We're sorry, but the page you were seeking does not exist. It may have been moved or expired. Perhaps our search engine can help.
If all goes well, 18 men hoping to work in Juneau area mines will walk out of training next month and into steady high-paying jobs.
Sound off on the important issues at
"Without a doubt, it is why we took this class," Russ Smith, mining labor student, said.
An inaugural five-week Entry Level Mining Training Program is designed to get local would-be miners experience and certification in skills that permit them to work underground.
The program is underway at the University of Alaska Southeast Vocational Training School in Juneau.
Smith, a construction worker who's been applying to mining jobs for the past two years, said he took the new course for its access to the mining industry. Two weeks into the course he has one interview with Greens Creek Mining Co. under his belt.
"They flew in and interviewed us all," Smith said.
Kensington gold mine operators will interview the same bunch soon, said Dennis Steppy, directory of the University of Alaska Mining and Petroleum Training Service.
"It's our goal to train local folks for local jobs," he said.
Wednesday morning's primary lesson was hazardous materials identification and handling. It's the big money certificate, and no one works underground without one.
"Murphy's Law applies," Sam Reeves, instructor with the program, said. "It's in your best interest to know what you're working with before it winds up on you."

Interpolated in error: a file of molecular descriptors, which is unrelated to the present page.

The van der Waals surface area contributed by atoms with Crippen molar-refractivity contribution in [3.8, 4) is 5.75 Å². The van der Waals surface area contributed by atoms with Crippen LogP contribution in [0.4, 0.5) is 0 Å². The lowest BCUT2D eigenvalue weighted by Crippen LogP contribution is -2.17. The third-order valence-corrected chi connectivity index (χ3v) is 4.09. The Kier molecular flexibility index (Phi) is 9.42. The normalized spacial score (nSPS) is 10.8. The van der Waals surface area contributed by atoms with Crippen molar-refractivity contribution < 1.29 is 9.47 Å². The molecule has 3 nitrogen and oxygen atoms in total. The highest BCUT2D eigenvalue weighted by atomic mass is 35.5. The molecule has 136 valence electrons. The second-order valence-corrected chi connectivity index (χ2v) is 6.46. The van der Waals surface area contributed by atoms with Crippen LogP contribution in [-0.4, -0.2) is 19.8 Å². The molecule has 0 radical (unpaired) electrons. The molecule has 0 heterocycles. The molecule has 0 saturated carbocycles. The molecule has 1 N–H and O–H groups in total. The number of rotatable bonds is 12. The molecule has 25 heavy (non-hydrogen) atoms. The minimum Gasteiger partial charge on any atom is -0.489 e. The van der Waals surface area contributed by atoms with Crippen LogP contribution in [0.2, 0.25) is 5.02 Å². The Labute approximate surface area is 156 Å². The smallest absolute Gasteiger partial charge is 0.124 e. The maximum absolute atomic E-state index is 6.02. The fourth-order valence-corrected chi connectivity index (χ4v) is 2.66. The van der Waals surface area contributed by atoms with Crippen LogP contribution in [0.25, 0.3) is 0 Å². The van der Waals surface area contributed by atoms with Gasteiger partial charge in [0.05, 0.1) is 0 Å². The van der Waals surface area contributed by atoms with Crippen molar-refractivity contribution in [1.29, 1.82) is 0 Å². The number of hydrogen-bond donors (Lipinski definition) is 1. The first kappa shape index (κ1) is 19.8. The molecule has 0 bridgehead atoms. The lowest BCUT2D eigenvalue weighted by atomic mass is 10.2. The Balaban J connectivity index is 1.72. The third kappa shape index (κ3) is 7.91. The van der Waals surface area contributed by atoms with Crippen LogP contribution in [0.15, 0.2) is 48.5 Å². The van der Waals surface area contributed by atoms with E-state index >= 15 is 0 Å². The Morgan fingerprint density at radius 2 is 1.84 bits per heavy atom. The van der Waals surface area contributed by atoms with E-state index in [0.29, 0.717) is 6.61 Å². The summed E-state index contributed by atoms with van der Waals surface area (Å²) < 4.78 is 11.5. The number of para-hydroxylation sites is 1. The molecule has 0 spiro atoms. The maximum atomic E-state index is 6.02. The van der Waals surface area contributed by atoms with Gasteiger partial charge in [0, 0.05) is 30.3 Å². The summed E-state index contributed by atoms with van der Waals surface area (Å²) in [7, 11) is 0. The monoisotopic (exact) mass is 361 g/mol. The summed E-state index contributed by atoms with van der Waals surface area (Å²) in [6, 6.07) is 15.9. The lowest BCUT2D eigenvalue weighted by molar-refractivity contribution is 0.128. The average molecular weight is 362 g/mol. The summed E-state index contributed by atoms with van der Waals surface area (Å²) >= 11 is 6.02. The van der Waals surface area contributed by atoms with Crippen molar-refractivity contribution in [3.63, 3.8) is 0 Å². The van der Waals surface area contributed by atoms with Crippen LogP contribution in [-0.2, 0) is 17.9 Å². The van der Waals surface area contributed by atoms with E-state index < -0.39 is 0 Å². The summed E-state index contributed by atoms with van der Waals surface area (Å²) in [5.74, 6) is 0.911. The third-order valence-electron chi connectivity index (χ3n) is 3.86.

Hazard training is essential to receive a federal certificate allowing any miner to work underground. Beyond the certification process lies entry-level training.
"It's 40-hours of training we (mines) don't have to do," Darren Case, industry safety instructor, said.
The course extends four weeks beyond hazard training and covers all required topics.
The training is free to those who qualify and is offered through Juneau Job Service. The program is supported with a mix of public and private money.
The possibility of future mine training in Juneau depends largely on the success of the first class and balance in the labor market.
Steppy said another training session would not begin before 75 percent of the current class is employed in mining, and the industry asks for more training.
The earliest would be February, he said.
Though only 50 percent of all miners will eventually work underground, Steppy said every trainee would be ready to work underground in mine operations statewide.
Robert Johnson, a print foreman at the Juneau Empire, is counting on Steppy's optimism. He said a family member has been pestering him to get work at the Kensington Mine, about 45 miles north of downtown.
"I'm following his footsteps to get a job," he said. "They told me to the get certifications and papers just to apply."
The bulk of the training started Thursday, with a hands-on underground experience with five major groups of equipment they could face on the job. Eighty percent of the course is hands-on.
"They'll get seat time," Steppy said.
Clayton Walker, Greens Creek general manager, said the new training program is good for the entire industry and not just Juneau.
Greens Creek multimetal mine on Admiralty Island has five or six jobs open and Clayton said the program works out well because the company prefers to hire locally.
"For us it's a great opportunity," he said. "Where we do have open positions these guys have a leg up."
Three weeks of "underground" training sit between Bret Russell and any mining job. He hopes to begin his mining career by working "backfill," or filling the mine back in, at Greens Creek.
"It's where they need us," he said.